Only those who can love strongly can experience an overwhelming grief. Yet their very need of loving sometimes serves to throw off their grief from them and to save them. The moral nature of man is more tenacious of life than the physical, and grief never kills.
After a time Grandmamma's power of weeping came back to her, and she began to recover. Her first thought when her reason returned was for us children, and her love for us was greater than ever. We never left her arm-chair, and she would talk of Mamma, and weep softly, and caress us.
Nobody who saw her grief could say that it was consciously exaggerated, for its expression was too strong and touching; yet for some reason or another my sympathy went out more to Natalia Savishna, and to this day I am convinced that nobody loved and regretted Mamma so purely and sincerely as did that simple- hearted, affectionate being.
With Mamma's death the happy time of my childhood came to an end, and a new epoch--the epoch of my boyhood--began; but since my memories of Natalia Savishna (who exercised such a strong and beneficial influence upon the bent of my mind and the development of my sensibility) belong rather to the first period, I will add a few words about her and her death before closing this portion of my life.
I heard later from people in the village that, after our return to Moscow, she found time hang very heavy on her hands. Although the drawers and shelves were still under her charge, and she never ceased to arrange and rearrange them--to take things out and to dispose of them afresh--she sadly missed the din and bustle of the seignorial mansion to which she had been accustomed from her childhood up. Consequently grief, the alteration in her mode of life, and her lack of activity soon combined to develop in her a malady to which she had always been more or less subject.
Scarcely more than a year after Mamma's death dropsy showed itself, and she took to her bed. I can imagine how sad it must have been for her to go on living--still more, to die--alone in that great empty house at Petrovskoe, with no relations or any one near her. Every one there esteemed and loved her, but she had formed no intimate friendships in the place, and was rather proud of the fact. That was because, enjoying her master's confidence as she did, and having so much property under her care, she considered that intimacies would lead to culpable indulgence and condescension, Consequently (and perhaps, also, because she had nothing really in common with the other servants) she kept them all at a distance, and used to say that she "recognised neither kinsman nor godfather in the house, and would permit of no exceptions with regard to her master's property."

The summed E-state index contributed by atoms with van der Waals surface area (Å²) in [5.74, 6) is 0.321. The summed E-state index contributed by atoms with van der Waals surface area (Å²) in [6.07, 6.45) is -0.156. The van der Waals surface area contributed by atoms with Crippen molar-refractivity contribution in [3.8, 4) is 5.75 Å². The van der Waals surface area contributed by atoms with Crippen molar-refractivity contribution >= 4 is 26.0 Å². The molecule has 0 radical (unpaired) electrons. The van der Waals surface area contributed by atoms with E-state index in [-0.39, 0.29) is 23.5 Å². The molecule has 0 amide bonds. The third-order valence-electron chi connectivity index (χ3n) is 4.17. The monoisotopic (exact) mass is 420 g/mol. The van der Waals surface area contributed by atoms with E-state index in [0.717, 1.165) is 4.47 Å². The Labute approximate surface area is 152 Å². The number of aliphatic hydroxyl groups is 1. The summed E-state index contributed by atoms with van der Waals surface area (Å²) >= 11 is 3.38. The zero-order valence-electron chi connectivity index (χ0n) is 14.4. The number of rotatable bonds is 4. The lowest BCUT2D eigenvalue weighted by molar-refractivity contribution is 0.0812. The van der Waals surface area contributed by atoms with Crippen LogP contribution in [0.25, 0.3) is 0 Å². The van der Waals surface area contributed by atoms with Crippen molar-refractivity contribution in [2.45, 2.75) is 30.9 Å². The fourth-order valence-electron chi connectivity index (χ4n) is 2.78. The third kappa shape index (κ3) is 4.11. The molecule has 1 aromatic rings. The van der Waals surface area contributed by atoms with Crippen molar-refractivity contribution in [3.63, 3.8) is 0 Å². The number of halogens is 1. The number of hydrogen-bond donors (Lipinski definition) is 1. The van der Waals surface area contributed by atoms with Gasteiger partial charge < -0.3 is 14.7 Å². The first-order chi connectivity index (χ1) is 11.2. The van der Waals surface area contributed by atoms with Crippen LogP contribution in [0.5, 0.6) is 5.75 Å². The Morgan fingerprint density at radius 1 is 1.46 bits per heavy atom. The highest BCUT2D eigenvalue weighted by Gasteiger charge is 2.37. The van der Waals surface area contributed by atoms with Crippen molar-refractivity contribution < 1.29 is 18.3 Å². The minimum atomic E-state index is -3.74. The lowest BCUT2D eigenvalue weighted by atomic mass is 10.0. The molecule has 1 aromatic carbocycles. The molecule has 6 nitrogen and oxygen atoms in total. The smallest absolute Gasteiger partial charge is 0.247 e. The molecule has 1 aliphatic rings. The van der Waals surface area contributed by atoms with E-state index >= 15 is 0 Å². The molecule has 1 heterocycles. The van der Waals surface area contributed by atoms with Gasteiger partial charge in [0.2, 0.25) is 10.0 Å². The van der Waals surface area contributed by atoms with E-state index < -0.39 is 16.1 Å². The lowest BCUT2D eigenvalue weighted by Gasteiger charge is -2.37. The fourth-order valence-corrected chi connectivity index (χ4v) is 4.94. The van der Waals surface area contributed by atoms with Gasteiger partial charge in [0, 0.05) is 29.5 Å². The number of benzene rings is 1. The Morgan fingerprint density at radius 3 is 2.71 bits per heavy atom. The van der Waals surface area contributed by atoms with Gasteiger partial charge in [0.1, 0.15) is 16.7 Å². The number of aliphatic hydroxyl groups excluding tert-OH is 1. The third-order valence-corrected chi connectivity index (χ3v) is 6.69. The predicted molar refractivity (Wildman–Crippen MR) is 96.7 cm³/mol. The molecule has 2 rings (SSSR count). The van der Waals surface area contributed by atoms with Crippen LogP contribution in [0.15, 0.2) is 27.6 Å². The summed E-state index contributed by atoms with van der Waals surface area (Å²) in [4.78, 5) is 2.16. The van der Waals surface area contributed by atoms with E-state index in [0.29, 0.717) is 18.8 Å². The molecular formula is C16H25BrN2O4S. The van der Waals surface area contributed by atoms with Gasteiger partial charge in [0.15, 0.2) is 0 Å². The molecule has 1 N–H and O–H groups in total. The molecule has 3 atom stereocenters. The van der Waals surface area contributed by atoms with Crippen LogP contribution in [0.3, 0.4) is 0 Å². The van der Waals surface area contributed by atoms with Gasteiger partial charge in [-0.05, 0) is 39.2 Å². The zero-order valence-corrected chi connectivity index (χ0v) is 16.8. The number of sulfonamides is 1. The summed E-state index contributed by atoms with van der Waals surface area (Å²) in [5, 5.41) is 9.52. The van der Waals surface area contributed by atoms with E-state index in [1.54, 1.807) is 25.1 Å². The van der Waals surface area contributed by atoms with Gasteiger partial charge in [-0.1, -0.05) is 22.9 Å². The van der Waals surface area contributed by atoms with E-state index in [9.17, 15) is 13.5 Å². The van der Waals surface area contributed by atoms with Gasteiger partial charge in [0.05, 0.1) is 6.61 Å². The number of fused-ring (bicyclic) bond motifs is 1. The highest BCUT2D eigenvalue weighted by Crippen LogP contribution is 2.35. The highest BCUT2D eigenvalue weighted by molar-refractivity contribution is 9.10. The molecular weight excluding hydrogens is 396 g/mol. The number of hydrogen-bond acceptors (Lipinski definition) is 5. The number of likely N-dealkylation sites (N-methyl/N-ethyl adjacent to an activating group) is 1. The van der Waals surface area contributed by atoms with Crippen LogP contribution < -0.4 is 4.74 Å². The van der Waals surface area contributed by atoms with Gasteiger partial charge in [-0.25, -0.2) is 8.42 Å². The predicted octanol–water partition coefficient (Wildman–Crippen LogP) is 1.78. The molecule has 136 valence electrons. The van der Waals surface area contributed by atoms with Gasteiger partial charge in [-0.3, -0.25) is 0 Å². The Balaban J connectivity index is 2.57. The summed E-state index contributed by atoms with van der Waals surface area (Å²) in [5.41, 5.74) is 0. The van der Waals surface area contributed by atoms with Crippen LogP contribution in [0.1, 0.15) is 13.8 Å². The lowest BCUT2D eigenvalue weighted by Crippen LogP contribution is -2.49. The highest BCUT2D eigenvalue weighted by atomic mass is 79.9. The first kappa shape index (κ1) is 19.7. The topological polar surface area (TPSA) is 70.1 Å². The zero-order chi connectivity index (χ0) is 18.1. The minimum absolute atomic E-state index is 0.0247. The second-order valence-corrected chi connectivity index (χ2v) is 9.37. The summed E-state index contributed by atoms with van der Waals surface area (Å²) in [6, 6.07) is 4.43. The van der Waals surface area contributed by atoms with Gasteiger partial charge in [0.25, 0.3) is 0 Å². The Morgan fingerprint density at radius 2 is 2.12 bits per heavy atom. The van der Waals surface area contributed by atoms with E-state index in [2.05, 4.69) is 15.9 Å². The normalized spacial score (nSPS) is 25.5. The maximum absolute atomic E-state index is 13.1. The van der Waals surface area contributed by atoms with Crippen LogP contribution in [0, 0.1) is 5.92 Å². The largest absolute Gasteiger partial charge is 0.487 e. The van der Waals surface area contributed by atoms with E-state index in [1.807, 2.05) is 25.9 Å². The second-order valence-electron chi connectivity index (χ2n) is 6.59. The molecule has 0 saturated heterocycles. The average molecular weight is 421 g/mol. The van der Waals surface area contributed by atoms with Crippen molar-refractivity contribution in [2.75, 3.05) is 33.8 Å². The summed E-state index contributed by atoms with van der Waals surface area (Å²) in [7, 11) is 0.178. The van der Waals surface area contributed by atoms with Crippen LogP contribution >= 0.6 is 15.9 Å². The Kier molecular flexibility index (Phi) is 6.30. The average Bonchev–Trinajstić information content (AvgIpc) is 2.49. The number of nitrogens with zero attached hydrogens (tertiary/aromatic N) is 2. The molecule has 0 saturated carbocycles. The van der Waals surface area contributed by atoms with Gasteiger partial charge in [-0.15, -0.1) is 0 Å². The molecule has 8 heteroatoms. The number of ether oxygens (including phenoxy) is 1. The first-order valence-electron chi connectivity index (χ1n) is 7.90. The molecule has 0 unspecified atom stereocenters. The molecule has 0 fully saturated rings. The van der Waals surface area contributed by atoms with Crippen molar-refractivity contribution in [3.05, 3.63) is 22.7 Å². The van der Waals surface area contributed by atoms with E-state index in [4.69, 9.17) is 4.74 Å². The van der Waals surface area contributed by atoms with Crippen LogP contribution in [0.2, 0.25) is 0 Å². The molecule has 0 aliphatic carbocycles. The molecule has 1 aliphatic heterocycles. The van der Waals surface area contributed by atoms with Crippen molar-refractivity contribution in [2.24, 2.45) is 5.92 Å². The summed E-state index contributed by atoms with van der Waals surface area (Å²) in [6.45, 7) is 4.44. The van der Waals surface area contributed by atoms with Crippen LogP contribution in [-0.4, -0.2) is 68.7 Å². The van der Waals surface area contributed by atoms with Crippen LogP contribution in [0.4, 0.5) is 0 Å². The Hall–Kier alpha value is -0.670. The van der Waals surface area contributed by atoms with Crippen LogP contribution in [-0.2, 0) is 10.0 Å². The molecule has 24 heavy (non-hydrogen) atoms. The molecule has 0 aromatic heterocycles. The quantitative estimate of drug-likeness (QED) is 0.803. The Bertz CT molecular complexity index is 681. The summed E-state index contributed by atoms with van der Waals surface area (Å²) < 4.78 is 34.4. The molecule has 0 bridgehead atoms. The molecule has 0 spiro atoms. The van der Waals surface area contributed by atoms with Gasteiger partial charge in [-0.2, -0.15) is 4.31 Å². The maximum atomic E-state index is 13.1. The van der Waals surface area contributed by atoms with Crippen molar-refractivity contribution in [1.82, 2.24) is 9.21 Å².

Instead, she sought and found consolation in fervent prayers to God. Yet sometimes, in those moments of weakness to which all of us are subject, and when man's best solace is the tears and compassion of his fellow-creatures, she would take her old dog Moska on to her bed, and talk to it, and weep softly over it as it answered her caresses by licking her hands, with its yellow eyes fixed upon her. When Moska began to whine she would say as she quieted it: "Enough, enough! I know without thy telling me that my time is near." A month before her death she took out of her chest of drawers some fine white calico, white cambric, and pink ribbon, and, with the help of the maidservants, fashioned the garments in which she wished to be buried. Next she put everything on her shelves in order and handed the bailiff an inventory which she had made out with scrupulous accuracy. All that she kept back was a couple of silk gowns, an old shawl, and Grandpapa's military uniform--things which had been presented to her absolutely, and which, thanks to her care and orderliness, were in an excellent state of preservation--particularly the handsome gold embroidery on the uniform.
Just before her death, again, she expressed a wish that one of the gowns (a pink one) should be made into a robe de chambre for Woloda; that the other one (a many-coloured gown) should be made into a similar garment for myself; and that the shawl should go to Lubotshka. As for the uniform, it was to devolve either to Woloda or to myself, according as the one or the other of us should first become an officer. All the rest of her property (save only forty roubles, which she set aside for her commemorative rites and to defray the costs of her burial) was to pass to her brother, a person with whom, since he lived a dissipated life in a distant province, she had had no intercourse during her lifetime. When, eventually, he arrived to claim the inheritance, and found that its sum-total only amounted to twenty-five roubles in notes, he refused to believe it, and declared that it was impossible that his sister-a woman who for sixty years had had sole charge in a wealthy house, as well as all her life had been penurious and averse to giving away even the smallest thing should have left no more: yet it was a fact.